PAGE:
Kathryn is the youngest of our three children. She was born at full term, following a normal pregnancy. However, at four months old Kathryn was diagnosed as having had a skull fracture since birth, which had caused fluid to build up around her brain. Kathryn had an urgent MRI scan, quickly followed by surgery to insert a VP shunt to relieve the pressure in her brain and allow the fracture to heal. She later required a seven hour operation to repair her skull.

Throughout all of this, we were becoming increasingly concerned that Kathryn wasn't using her left arm at all. It was like her left side just didn't exist to her. At seven months old, we were told that Kathryn had unilateral cerebral palsy and because of the damage to her brain, she would struggle to control the left side of her body. Only time would tell how badly affected she would be.


This was our lowest point. We didn't know what the future held for Kathryn but knew it would be a difficult one. At times like these you just want to find something to hold onto, anything to make you feel like you are doing something. We spent hours doing research and came across a type of movement therapy which helped children who had motor disorders, just like Kathryn.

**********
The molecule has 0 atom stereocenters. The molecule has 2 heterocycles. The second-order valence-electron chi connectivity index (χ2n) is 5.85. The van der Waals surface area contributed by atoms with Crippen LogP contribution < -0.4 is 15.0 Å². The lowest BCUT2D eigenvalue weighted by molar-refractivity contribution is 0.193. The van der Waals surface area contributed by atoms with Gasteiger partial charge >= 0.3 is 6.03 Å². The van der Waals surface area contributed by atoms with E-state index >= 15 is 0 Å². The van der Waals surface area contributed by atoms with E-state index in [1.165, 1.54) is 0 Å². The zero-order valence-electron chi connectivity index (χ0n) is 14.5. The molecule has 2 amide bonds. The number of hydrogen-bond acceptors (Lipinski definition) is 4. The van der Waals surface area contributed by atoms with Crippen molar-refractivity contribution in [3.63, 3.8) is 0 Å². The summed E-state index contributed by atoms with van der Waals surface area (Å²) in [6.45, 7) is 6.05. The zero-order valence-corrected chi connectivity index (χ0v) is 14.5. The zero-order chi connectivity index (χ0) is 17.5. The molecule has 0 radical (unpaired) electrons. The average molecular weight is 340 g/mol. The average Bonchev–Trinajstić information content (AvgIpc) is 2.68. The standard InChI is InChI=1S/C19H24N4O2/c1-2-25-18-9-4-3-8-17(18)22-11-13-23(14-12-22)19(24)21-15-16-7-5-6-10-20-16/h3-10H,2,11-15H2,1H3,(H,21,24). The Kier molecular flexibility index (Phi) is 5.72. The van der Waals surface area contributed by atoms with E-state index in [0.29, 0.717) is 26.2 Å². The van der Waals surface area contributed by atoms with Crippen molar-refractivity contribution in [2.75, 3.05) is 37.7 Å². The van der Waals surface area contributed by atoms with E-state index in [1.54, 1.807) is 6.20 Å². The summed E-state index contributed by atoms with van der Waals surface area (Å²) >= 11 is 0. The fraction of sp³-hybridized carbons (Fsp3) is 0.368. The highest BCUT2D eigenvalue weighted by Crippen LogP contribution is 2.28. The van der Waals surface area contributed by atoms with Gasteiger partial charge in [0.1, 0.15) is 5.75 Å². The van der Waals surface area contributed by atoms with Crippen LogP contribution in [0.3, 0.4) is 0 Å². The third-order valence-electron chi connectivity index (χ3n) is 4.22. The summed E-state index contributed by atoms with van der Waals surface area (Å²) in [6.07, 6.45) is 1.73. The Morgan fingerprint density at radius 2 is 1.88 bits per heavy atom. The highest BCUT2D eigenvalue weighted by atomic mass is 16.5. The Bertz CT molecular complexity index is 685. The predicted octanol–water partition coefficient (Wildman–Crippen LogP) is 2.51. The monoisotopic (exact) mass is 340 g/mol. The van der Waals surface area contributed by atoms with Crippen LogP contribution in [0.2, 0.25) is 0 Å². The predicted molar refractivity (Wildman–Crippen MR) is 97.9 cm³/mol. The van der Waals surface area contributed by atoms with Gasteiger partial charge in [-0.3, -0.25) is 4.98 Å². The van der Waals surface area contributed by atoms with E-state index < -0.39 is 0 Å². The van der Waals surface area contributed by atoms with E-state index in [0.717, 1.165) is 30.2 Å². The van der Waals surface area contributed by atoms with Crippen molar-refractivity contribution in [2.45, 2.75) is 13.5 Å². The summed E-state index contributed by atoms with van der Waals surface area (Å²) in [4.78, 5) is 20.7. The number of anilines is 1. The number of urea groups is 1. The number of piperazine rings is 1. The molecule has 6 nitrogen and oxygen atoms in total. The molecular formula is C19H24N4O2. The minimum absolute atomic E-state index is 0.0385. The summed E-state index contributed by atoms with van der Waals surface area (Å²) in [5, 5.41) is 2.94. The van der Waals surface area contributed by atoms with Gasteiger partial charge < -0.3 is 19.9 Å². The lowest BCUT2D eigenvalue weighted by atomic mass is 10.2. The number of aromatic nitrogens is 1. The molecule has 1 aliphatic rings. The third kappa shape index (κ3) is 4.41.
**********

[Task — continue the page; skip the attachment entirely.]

Amazingly, it appeared we had a centre that was quite close to us, so we emailed Steps, just on the off chance that they might see Kathryn and be able to help her. It's so hard reaching out, as its at that point you're admitting that there is something really wrong. You think – "Maybe Kathryn isn't affected badly enough for them to help. They probably have loads of other children that need help more".

The welcome we received when we took Kathryn to Steps for the first time was like nothing we had experienced before. It was so friendly, so positive, and so warm. They just seemed to know what we were going through, they got it like no-one else did, even our families.

We were unsure at first whether Kathryn could manage the intensive therapy she was getting at such a young age, but the patience and enthusiasm of the Steps team knew no bounds.

Slowly, we started to see small improvements. Her strength and endurance growing, her awareness of her left side increasing, her greater willingness just to try and do more.

Then there was the moral support. Steps became a rock in our week, where Kathryn was getting help, and we felt we could see light at the end of a very long tunnel.

Kathryn is now two and a half years old and is the most loving, playful and determined child you will ever meet. Without Steps, there is no way she would be as coordinated and confident as she is. Kathryn has recently learnt to walk, which Steps has played a major role in. Although her development is still delayed in many ways, the ongoing support we get from Steps is nothing short of phenomenal.

To our family, Steps isn't just a therapy centre, it's a lifeline.